2022 Colorado Spills
Apr 10, 2023
Oil and gas producers in Colorado reported an increase in drilling-related spills in 2022. The amount of oil and drilling-related materials reported spilled in Colorado increased by 24 percent from 2021 to 2022, and the number of spills reported in Colorado increased 11 percent, from 411 to 453.
Of these spills, 53 percent were in Weld County, which has had the highest percentage of spills in the state each year. These spills impacted communities, with at least 61 occurring within 500 feet of a water well. The number could be higher, as around a quarter of all reported spills were missing information on their proximity to a water well. Similarly, at least 35 spills occurred within 500 feet of an occupied building, but only around half of spills included information on their proximity to an occupied building. Finally, at least 99 spills occurred within 500 feet of surface water, but around 30 percent of spills were missing information on their proximity to surface water.
Oil production was up four percent in 2022 compared to 2021, while the total reported volume of oil and drilling-related liquid spilled was up 24 percent. The total number of reported spills in 2022 increased by 11 percent compared to 2021. Both of these metrics suggest the state is losing ground in its mission to reduce drilling-related spills.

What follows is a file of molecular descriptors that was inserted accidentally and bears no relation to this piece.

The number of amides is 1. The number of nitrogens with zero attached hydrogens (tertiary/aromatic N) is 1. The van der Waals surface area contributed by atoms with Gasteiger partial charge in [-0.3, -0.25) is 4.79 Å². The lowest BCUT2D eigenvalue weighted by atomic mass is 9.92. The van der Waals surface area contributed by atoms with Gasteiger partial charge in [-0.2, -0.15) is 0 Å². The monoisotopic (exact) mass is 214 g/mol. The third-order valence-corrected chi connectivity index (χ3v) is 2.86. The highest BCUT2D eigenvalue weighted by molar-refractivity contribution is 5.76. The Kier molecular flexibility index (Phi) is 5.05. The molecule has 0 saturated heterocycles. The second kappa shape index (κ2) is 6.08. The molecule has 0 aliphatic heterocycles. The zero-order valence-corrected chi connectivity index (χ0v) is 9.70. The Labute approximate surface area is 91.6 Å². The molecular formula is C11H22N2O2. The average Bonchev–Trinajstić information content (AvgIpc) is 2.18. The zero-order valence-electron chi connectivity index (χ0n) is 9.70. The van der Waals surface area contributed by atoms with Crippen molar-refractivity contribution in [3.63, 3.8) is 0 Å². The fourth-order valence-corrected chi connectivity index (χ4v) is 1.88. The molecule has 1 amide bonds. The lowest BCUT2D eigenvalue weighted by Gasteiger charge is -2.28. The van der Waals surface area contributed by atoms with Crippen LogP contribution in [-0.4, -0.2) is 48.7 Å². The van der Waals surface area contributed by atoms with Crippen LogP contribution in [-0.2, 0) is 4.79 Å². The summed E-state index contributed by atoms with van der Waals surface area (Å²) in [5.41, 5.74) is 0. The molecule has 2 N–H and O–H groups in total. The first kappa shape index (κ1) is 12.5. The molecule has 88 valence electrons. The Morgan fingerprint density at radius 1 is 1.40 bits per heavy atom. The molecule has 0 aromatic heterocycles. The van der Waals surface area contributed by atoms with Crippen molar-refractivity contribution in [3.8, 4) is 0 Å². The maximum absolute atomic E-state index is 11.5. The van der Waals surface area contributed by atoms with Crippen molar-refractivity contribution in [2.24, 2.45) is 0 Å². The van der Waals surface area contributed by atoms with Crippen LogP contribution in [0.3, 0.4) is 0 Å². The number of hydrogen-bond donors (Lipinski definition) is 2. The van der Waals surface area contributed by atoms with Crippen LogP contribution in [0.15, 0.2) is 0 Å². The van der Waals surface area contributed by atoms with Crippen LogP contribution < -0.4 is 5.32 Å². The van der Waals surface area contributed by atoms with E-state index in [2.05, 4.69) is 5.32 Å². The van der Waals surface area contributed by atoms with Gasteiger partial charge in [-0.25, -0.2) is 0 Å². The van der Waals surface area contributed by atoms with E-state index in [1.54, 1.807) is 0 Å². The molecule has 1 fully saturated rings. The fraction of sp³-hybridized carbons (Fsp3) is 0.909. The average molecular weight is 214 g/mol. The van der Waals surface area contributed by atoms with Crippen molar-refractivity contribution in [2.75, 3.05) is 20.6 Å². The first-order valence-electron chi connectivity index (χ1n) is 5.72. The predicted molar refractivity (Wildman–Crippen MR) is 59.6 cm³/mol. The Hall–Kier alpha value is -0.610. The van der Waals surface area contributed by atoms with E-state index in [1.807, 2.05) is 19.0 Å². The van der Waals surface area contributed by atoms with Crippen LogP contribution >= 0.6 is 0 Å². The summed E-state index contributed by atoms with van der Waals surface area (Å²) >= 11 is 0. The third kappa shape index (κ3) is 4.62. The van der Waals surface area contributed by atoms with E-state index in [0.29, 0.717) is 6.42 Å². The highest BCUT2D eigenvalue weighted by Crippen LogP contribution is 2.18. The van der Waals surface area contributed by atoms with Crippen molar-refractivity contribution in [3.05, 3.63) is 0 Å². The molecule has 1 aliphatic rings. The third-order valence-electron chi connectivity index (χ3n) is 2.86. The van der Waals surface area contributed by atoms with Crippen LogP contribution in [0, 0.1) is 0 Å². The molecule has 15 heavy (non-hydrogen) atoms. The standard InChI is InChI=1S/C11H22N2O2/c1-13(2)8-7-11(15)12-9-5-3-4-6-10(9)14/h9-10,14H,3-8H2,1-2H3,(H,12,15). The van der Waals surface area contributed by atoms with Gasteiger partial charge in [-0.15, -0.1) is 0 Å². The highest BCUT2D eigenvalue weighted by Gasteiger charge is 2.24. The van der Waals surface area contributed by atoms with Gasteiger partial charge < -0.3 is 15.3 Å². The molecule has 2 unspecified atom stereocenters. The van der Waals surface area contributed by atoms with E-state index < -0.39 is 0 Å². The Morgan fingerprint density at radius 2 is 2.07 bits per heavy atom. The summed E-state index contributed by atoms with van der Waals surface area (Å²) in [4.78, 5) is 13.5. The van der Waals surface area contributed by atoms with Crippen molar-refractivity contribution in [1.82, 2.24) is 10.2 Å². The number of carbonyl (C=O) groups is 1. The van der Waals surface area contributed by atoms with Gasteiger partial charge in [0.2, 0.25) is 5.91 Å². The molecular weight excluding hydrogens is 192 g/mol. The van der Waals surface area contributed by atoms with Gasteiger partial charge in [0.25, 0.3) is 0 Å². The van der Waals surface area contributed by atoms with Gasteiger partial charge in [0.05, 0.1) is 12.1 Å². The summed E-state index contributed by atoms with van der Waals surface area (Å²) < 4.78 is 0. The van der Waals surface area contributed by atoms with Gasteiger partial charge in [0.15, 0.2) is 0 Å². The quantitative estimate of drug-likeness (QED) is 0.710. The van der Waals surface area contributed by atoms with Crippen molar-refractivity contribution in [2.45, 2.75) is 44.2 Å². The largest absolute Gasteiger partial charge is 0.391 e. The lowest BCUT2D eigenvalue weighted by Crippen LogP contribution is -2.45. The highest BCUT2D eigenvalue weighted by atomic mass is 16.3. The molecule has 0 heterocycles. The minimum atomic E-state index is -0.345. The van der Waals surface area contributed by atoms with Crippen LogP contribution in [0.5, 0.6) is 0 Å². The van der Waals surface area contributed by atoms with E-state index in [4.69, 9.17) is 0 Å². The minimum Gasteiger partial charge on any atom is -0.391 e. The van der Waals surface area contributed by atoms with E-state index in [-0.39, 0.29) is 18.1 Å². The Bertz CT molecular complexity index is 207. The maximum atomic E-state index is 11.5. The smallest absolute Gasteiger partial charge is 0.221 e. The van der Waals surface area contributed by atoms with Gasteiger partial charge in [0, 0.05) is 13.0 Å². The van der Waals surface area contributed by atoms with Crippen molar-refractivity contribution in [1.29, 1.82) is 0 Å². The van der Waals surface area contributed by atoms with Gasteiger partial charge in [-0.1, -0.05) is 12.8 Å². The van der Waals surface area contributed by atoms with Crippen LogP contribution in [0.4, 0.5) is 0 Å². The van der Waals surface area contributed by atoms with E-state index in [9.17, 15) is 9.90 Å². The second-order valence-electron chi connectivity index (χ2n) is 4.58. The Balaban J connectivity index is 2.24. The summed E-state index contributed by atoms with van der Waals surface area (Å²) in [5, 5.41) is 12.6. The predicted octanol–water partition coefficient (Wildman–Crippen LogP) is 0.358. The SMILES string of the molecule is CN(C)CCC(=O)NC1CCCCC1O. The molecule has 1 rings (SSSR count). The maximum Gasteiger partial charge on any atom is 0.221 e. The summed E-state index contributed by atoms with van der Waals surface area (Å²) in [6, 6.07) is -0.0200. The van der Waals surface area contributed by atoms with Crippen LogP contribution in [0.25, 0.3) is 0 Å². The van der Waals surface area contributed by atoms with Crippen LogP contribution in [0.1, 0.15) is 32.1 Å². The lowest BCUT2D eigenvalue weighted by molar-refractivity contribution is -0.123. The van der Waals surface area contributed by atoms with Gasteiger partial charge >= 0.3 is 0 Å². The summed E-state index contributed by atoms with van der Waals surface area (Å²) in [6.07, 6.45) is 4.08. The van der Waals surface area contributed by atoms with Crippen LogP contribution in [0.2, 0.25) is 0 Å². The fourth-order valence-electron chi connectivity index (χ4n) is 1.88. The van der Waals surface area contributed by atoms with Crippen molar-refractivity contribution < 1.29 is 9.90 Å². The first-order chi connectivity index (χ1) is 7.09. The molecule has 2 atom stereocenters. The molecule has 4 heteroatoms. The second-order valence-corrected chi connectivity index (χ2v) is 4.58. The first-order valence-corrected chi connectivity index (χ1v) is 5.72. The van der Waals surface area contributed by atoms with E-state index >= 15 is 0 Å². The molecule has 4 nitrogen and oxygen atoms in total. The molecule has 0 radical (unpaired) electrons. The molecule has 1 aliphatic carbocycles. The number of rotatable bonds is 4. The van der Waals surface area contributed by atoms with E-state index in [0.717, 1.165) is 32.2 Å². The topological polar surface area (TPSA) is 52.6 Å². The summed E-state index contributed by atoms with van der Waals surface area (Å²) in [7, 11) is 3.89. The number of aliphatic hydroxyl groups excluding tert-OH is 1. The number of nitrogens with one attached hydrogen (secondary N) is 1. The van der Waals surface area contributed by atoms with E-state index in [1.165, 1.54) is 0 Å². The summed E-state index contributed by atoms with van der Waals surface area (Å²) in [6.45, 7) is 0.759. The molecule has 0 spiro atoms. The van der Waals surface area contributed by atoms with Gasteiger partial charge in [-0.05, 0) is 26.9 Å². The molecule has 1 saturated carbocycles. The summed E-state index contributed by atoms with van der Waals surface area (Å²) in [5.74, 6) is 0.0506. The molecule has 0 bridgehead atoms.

Notably, PDC Energy reported a 290 percent increase in the number of drilling-related spills it was responsible for in 2022 as compared to 2021. Over the same period, PDC Energy reported a 15 percent increase in profit, from $1.5 billion in 2021 to $2.8 billion in 2022.
Because Colorado regulators allow operators to report spill volumes in ranges rather than with distinct values, it’s not possible to calculate the company with the largest percent increase in spill volume for 2022, which is why we used the total number of spills to calculate percent increase from 2021 to 2022 for the top five spillers in the state.
A few notes about the data
Colorado allows operators to use a range to report volume data, therefore the volume estimates in this report are minimums. Since spill data is self-reported by the oil and gas companies responsible for the spills, the true number of spills and volume of spilled material in Colorado is likely higher than those included in this report. Finally, the methodology used to calculate this year’s report differs from that of past years’ reports. Therefore, data from this year’s report should not be used in combination with data from prior years.